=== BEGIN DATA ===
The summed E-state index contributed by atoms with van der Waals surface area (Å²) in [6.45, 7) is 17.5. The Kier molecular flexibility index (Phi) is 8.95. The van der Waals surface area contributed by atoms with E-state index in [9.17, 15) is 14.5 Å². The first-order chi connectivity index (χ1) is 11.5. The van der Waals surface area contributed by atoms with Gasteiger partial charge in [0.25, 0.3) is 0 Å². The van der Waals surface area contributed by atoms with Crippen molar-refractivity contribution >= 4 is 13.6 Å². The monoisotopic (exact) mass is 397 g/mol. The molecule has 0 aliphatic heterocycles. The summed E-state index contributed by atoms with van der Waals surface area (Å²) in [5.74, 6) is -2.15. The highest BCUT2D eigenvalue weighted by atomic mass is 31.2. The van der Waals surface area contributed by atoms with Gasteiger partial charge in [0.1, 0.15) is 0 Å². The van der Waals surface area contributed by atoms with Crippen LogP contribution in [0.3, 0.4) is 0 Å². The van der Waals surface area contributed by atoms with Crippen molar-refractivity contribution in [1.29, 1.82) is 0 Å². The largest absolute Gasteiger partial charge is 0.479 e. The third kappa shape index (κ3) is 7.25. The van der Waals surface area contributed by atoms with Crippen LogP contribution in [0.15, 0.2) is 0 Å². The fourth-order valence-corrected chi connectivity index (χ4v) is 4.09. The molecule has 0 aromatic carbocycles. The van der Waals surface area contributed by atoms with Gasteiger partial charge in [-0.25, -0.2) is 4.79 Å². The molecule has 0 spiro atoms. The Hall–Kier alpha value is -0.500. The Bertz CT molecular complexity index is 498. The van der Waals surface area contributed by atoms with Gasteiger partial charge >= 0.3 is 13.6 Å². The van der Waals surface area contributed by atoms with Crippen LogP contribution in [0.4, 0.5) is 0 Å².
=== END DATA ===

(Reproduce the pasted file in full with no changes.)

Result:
The summed E-state index contributed by atoms with van der Waals surface area (Å²) in [6.45, 7) is 17.5. The Kier molecular flexibility index (Phi) is 8.95. The van der Waals surface area contributed by atoms with E-state index in [9.17, 15) is 14.5 Å². The first-order chi connectivity index (χ1) is 11.5. The van der Waals surface area contributed by atoms with Gasteiger partial charge in [0.25, 0.3) is 0 Å². The van der Waals surface area contributed by atoms with Crippen molar-refractivity contribution >= 4 is 13.6 Å². The monoisotopic (exact) mass is 397 g/mol. The molecule has 0 aliphatic heterocycles. The summed E-state index contributed by atoms with van der Waals surface area (Å²) in [5.74, 6) is -2.15. The highest BCUT2D eigenvalue weighted by atomic mass is 31.2. The van der Waals surface area contributed by atoms with Gasteiger partial charge in [0.1, 0.15) is 0 Å². The van der Waals surface area contributed by atoms with Crippen LogP contribution in [0.3, 0.4) is 0 Å². The van der Waals surface area contributed by atoms with Crippen molar-refractivity contribution in [1.29, 1.82) is 0 Å². The largest absolute Gasteiger partial charge is 0.479 e. The third kappa shape index (κ3) is 7.25. The van der Waals surface area contributed by atoms with Crippen LogP contribution in [0.15, 0.2) is 0 Å². The fourth-order valence-corrected chi connectivity index (χ4v) is 4.09. The molecule has 0 aromatic carbocycles. The van der Waals surface area contributed by atoms with Gasteiger partial charge in [-0.25, -0.2) is 4.79 Å². The molecule has 0 spiro atoms. The Hall–Kier alpha value is -0.500. The Bertz CT molecular complexity index is 498. The van der Waals surface area contributed by atoms with Gasteiger partial charge >= 0.3 is 13.6 Å². The van der Waals surface area contributed by atoms with Crippen LogP contribution in [0.4, 0.5) is 0 Å².